Faulkner = Literacy?

A number of years ago I had a discussion with a college professor in which I admitted to her that I did not understand a reference she made in class to the works of William Faulkner. Unfortunately this prompted her to tell me: “You are not literate until you have read Faulkner.”

After that I swore that I would go to my grave having never read any of Faulkner’s works. I have, thus far, remained true to my pledge. My questions are:

  1. Am I missing anything?

  2. Was the professor right? Is Faulkner so phenomenal that familiarity with his works should be required for literacy? (Well, maybe that is overstating it but you get the point.)

Oh, well, you could probably replace the word Faulkner with the word “Fitzgerald” or “Shakespeare” or whoever you like…Most likely the people who aren’t fans of Faulkner wouldn’t make that statement. Perhaps someone who hasn’t read Faulkner may not understand a few references, but they’re hardly illiterate. After all, why should this be limited to one author?

I shall try to answer without venturing into Pit territory. I may get slammed by some Faulkner fans here, but so be it.

Thras, your professor was (IMHO) being an arrogant and indefensibly snobbish bitch. I have read Faulkner and can promise you that you are missing nothing but a few references that would only annoy you, as they would remind you of the crap you had to slog through to get them. Faulkner’s style is annoying to me, his stories are uninteresting to me, and his lionization by the literati I find aesthetically distressing. Skip him–you won’t miss him.

By all means, read Shakespeare. Remember that he was just out for a buck, often rehashing old stories, but read his work–his influence is everywhere, and familiarity with it is good. Read Fitzgerald too, if you like–I’m not a fan, but it’s better stuff than Faulkner.

For some reason, this is not the only encounter I have had with a Faulkner devotee. I have yet to encounter the same type of passion from any other fan of a particular author. It piqued my curiosity as to why these people are so devout. Unfortunately, not enough to actually make me want to read his works. Thus, I thought I would seek the counsel and impartiality of Dopers.

Amen, Zoggie.

Thrasybulus, don’t do this to yourself. Please. It’s not Faulkner’s fault your prof was a self-conscious twit who got her jollies from humiliating her students. I don’t think any self-respecting author would like comments like that made about him if it meant someone would avoid his work like the plague.

Please understand that I don’t blame you one jot for feeling that way. I’d probably feel just like you. No. I definitely would.

But you don’t need to read the entire works of Faulkner to get a taste of his talent–or lack thereof, depending on your tastes. One of the most-read short stories of his is ‘A Rose for Emily.’ Give it a try. It’s odd, but interesting.
Your prof was a loser–literate or not–still a loser.

When in high school I was required to read “As I Lay Dying,” which we, for some reason, quickly renamed “As I Lay Breeding.” I also made it through “The Sound and the Fury.” Do I feel “more literate” for having done so? Not particularly.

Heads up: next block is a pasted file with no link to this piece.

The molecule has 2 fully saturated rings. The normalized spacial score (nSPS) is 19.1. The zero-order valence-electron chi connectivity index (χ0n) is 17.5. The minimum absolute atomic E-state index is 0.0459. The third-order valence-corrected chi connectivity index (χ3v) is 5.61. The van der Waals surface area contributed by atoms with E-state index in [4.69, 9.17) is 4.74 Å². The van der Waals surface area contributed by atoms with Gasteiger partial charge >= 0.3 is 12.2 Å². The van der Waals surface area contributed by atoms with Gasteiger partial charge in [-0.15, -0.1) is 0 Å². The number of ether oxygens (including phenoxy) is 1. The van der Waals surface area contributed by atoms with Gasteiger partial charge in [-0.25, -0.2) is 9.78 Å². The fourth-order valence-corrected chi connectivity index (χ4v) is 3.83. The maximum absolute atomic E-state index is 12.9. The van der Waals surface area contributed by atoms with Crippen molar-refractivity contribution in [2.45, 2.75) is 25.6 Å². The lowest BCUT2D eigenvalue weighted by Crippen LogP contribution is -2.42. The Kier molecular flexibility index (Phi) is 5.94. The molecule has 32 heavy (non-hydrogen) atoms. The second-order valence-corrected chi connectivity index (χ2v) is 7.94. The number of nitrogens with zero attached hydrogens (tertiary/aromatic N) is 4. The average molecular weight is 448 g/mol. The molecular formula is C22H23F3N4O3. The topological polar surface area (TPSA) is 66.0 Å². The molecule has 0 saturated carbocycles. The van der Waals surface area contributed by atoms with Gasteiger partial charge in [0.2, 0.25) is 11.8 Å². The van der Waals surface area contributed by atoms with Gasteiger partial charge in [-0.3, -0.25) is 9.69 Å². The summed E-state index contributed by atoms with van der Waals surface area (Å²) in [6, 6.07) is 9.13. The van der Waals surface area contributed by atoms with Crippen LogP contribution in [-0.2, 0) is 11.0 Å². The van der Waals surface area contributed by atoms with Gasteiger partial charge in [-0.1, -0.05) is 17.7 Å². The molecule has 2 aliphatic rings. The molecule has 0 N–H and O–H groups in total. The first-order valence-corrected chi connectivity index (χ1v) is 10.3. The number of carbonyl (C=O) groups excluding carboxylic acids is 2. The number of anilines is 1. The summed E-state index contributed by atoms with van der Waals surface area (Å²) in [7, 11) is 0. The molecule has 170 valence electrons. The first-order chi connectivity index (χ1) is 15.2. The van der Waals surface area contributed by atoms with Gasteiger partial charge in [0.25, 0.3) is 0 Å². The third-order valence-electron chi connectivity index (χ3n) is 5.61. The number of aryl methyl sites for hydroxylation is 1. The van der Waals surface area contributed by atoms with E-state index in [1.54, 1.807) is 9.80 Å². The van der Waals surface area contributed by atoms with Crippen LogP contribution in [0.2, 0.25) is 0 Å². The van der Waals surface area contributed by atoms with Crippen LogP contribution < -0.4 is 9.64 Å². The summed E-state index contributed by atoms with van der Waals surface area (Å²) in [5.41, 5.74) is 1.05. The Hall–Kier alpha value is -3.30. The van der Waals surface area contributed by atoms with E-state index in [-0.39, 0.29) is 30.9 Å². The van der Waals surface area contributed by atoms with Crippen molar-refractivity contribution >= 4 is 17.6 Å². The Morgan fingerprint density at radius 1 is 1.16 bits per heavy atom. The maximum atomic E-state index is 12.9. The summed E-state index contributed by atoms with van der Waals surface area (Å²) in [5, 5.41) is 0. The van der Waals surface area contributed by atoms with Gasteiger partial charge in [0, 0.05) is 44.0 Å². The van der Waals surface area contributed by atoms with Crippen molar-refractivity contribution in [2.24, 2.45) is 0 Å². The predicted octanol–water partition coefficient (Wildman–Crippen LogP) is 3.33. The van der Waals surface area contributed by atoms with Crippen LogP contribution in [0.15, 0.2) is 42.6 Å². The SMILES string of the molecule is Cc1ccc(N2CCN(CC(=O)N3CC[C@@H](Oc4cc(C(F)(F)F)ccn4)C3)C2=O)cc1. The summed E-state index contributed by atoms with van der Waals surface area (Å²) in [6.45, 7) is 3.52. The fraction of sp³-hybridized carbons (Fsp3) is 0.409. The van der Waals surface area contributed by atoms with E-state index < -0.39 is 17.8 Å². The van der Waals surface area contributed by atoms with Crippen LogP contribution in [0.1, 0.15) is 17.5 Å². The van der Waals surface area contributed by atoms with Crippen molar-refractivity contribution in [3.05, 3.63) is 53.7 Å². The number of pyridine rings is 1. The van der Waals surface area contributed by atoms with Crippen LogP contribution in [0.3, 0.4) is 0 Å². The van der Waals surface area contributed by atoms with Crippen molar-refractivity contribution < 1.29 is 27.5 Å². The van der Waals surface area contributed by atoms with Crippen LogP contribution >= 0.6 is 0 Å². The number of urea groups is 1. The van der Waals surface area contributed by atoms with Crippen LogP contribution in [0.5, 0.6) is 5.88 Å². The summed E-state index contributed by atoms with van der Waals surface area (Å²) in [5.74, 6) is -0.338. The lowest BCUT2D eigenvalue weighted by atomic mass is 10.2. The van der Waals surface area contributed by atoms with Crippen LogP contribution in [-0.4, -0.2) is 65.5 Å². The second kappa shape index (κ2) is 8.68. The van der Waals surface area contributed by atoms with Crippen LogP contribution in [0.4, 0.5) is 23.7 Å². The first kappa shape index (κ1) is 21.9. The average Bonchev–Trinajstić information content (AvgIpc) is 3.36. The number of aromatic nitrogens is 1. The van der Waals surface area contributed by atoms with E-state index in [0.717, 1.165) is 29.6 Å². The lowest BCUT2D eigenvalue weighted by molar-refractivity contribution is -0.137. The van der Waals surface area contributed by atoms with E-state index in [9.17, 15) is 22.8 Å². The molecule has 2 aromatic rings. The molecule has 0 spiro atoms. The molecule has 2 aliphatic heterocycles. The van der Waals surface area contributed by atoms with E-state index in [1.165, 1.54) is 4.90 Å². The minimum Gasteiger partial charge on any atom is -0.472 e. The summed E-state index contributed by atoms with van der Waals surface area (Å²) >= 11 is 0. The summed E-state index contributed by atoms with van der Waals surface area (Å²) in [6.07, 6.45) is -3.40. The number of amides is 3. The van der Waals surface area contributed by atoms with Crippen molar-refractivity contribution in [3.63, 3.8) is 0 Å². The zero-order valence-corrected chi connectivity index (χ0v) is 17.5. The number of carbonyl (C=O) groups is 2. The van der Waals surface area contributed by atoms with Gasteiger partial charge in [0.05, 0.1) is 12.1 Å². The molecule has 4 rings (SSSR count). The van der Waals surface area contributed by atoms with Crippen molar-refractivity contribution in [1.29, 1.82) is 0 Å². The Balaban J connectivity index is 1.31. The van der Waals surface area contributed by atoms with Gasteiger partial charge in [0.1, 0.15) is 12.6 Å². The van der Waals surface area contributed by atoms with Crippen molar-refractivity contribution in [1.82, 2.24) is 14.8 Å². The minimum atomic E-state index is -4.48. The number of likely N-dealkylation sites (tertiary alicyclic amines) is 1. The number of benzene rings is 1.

Faulkner as a person is of much more interest to me - his acceptance speech for the Noble Prize in literature in 1950 is a good, straightforward piece. I don’t think Faulkner would have appreciated the “honor” your lit professor bestowed upon him - he (Faulkner), by all accounts, had a real dislike for snobbery and pretense.

Struuter- I know I should be able to overcome a petty and stupid comment from a political science professor. (The course was a required political science senior seminar course on feminism and, unfortunately, I can no longer remember the reference which gave rise to our conversation). My aversion to Faulkner is probably assisted by my love of non-fiction. I would consider myself an avid reader but I rarely read any of the “classics.”

Plnnr- I love the irony.

Thrasybulus, nonono. Don’t you dare apologize. Having just arrived home from school-a Masters in Teaching–I’m completely with you. Professors have a thin thread to tread in respect to their students. And for the most part, a good word from a teacher can go a long way in supporting the worth of an idea, author, or work. AFAIC, she might just as well have said, “I like nothing more than for you to lose all interest in anything I have to say or any opinions I have concerning academics or life in general.”
She just didn’t take the breath to say it.
She said more about herself than Faulkner.
Humiliate or belittle anyone and I defy you to show me how it teaches them anything other than bitterness and disinterest.
Jeez…wish I’d been in that class with you. I’d love to have a word with that prof.

I wouldn’t have wished that level of boredom on my worst enemy. I can get you her name if you want to track her down and have a word with her.

I am trying to weigh the possibility that I will read Faulkner’s works and hate them and thus feel some measure of vindication as well as personal growth at having done it despite her comment against feeling some affinity for his work and then resenting the fact that she got me to finally do it. Or is that crazy?

I’m a Robert Penn Warren guy myself.

“Home means a place that when you go there, they have to take you in.”